Apologies for being MIA. Been busy finishing up my final projects. Designing under stress can be so difficult…sometimes you just can’t force creativity. So I’m curious what you guys do when you’re frustrated with your designs and you feel that everything you create looks like poo. How should we de-funk ourselves?
It’s a well known fact that we at GraphicHug love small press. Milimbo is a publisher out of Spain. They publish “books for little children and big children.” As an imprint they put out some immaculately designed books that would make Bruno Munari smile with joy. Even though most of their texts are in Spanish the products cross boundaries with superb visual storytelling. Support Small Press!
Rob Gonzalez and Jonathan Quainton come together as Sawdust. Their formal mastery forgives some of their triangle worship. Nonetheless it is some nice stuff.
Ryoichi Kurokawa is an audio-visual artist based in Japan. He creates video installation and screening works, and also performs audio-visual live. Some of his performances are on Youtube too.
Every once in a while you stumble upon a website that demands a lot of attention. Sometimes it is an immersive flash site, sometimes it’s an obscure photo blog, and sometimes it’s a treasure trove archive of design. I have been a long time fan of the architecture collective Archigram, but access to their pleathora or revolutionary work has been sparse. This has been particularly true of their seminal magazine, which has been getting more and more underground exposure. The University of Westminster has put together this large online archive of the collective’s work. With the support of the Humanities Research Council and working with the archives of Dennis Crompton and Ron Herron they have done a superb job unlocking the mysteries of Archigram. Grab a brew and sit back for a long design drool session.
There are some nice typefaces such as Rue Displa, Karmina, and Etica created by Veronika Burian and José Scaglione, Type Together. Veronika lives in Prague and José is in Argentina working together.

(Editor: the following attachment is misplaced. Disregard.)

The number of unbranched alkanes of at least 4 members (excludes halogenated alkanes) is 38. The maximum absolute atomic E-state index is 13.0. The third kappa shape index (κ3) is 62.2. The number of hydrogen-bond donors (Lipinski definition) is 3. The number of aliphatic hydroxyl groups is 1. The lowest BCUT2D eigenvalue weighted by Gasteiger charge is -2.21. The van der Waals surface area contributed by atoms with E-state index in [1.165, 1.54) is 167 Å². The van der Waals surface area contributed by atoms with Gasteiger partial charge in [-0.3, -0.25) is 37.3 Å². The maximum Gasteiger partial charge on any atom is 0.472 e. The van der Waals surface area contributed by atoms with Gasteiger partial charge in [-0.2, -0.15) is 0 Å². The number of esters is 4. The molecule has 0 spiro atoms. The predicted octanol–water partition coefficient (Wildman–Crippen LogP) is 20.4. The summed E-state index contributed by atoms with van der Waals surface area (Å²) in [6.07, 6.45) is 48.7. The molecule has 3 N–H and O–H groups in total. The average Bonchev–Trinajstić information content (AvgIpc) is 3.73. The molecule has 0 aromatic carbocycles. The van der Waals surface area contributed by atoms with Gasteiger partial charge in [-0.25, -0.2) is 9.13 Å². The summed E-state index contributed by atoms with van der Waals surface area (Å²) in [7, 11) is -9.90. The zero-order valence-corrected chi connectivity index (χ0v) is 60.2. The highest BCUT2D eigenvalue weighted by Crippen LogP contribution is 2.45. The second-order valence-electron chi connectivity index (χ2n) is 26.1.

I remember around the time when I was a student, that being the early naughties, using gradients in any shape or form was like the visual equivalent of introducing the ‘C’ word into your day to day vocabulary. This brief article highlights some of today’s most well-known and innovative (arguably, in some cases) logo designs which helped to successfully abolished this taboo once and for all – starting with none other than the iconic Apple symbol. Personally I’m still on the fence with this one. What does everyone else think?
Beautiful. Bright. Brilliant. Dutch. Design. Nice1.
Just some fun visual research for everyone this Wednesday. It is pretty astounding how contemporary some of these posters feel. Big type is always a good call in my book. Keep it epic.
Interesting photo campaign from fashion duo Gilles et Dada.
Some new work from the adorable Hyperkit crew. Check out their shop too!
Nikolay Saveliev‘s approach is a manifest of new-wave, mysticism, and a view of American pop-culture through Soviet-filtered telescope. Born in Leningrad, Russia and currently living in New York, he reinvents ways to produce great design with tangible, historic duality. Future Shipwreck spoke with him in a great interview here.
“Regular populism mixed with serious obscurity works for me”. // N. Saveliev
These feather sculptures by Kate Mccgwire are pretty insane! You can read her interview over at Juxtapose magazine where she elaborates on the meaning of the feathers and how she utilizes them.